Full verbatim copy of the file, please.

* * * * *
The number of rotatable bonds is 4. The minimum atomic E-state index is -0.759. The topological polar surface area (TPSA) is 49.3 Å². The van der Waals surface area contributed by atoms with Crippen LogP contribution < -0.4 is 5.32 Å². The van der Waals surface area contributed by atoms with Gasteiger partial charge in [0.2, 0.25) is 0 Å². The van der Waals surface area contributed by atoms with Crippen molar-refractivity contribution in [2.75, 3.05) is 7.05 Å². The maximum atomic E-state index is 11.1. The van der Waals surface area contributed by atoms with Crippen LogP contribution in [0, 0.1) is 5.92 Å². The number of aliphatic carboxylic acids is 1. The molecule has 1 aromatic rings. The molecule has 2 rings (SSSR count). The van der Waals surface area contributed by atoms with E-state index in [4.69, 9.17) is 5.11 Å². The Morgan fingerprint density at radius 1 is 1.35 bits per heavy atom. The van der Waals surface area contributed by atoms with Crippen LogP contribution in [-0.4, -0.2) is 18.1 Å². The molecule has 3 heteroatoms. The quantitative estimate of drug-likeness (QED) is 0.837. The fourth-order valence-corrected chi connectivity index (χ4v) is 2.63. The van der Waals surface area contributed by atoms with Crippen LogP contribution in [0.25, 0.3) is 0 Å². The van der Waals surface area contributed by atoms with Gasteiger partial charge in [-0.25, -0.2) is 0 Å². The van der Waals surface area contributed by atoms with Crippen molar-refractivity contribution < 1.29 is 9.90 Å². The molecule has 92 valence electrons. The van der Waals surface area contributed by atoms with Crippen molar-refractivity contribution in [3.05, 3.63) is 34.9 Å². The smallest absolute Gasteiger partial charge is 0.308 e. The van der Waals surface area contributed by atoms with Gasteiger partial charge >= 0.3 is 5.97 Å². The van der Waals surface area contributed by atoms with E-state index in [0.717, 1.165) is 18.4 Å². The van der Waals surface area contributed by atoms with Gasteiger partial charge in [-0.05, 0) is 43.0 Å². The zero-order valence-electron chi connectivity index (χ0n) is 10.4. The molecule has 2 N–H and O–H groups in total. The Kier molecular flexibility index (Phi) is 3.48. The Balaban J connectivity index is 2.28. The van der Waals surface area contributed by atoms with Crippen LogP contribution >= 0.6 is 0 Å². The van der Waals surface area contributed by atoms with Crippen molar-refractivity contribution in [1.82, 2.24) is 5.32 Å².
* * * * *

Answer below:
The number of rotatable bonds is 4. The minimum atomic E-state index is -0.759. The topological polar surface area (TPSA) is 49.3 Å². The van der Waals surface area contributed by atoms with Crippen LogP contribution < -0.4 is 5.32 Å². The van der Waals surface area contributed by atoms with Gasteiger partial charge in [0.2, 0.25) is 0 Å². The van der Waals surface area contributed by atoms with Crippen molar-refractivity contribution in [2.75, 3.05) is 7.05 Å². The maximum atomic E-state index is 11.1. The van der Waals surface area contributed by atoms with Crippen LogP contribution in [0, 0.1) is 5.92 Å². The number of aliphatic carboxylic acids is 1. The molecule has 1 aromatic rings. The molecule has 2 rings (SSSR count). The van der Waals surface area contributed by atoms with E-state index in [4.69, 9.17) is 5.11 Å². The Morgan fingerprint density at radius 1 is 1.35 bits per heavy atom. The van der Waals surface area contributed by atoms with Crippen LogP contribution in [-0.4, -0.2) is 18.1 Å². The molecule has 3 heteroatoms. The quantitative estimate of drug-likeness (QED) is 0.837. The fourth-order valence-corrected chi connectivity index (χ4v) is 2.63. The van der Waals surface area contributed by atoms with Crippen LogP contribution in [0.25, 0.3) is 0 Å². The van der Waals surface area contributed by atoms with Gasteiger partial charge in [-0.25, -0.2) is 0 Å². The van der Waals surface area contributed by atoms with Crippen molar-refractivity contribution < 1.29 is 9.90 Å². The molecule has 92 valence electrons. The van der Waals surface area contributed by atoms with Crippen molar-refractivity contribution in [3.05, 3.63) is 34.9 Å². The smallest absolute Gasteiger partial charge is 0.308 e. The van der Waals surface area contributed by atoms with Gasteiger partial charge >= 0.3 is 5.97 Å². The van der Waals surface area contributed by atoms with E-state index in [0.717, 1.165) is 18.4 Å². The van der Waals surface area contributed by atoms with Gasteiger partial charge in [-0.05, 0) is 43.0 Å². The zero-order valence-electron chi connectivity index (χ0n) is 10.4. The molecule has 2 N–H and O–H groups in total. The Kier molecular flexibility index (Phi) is 3.48. The Balaban J connectivity index is 2.28. The van der Waals surface area contributed by atoms with Crippen LogP contribution >= 0.6 is 0 Å². The van der Waals surface area contributed by atoms with Crippen molar-refractivity contribution in [1.82, 2.24) is 5.32 Å².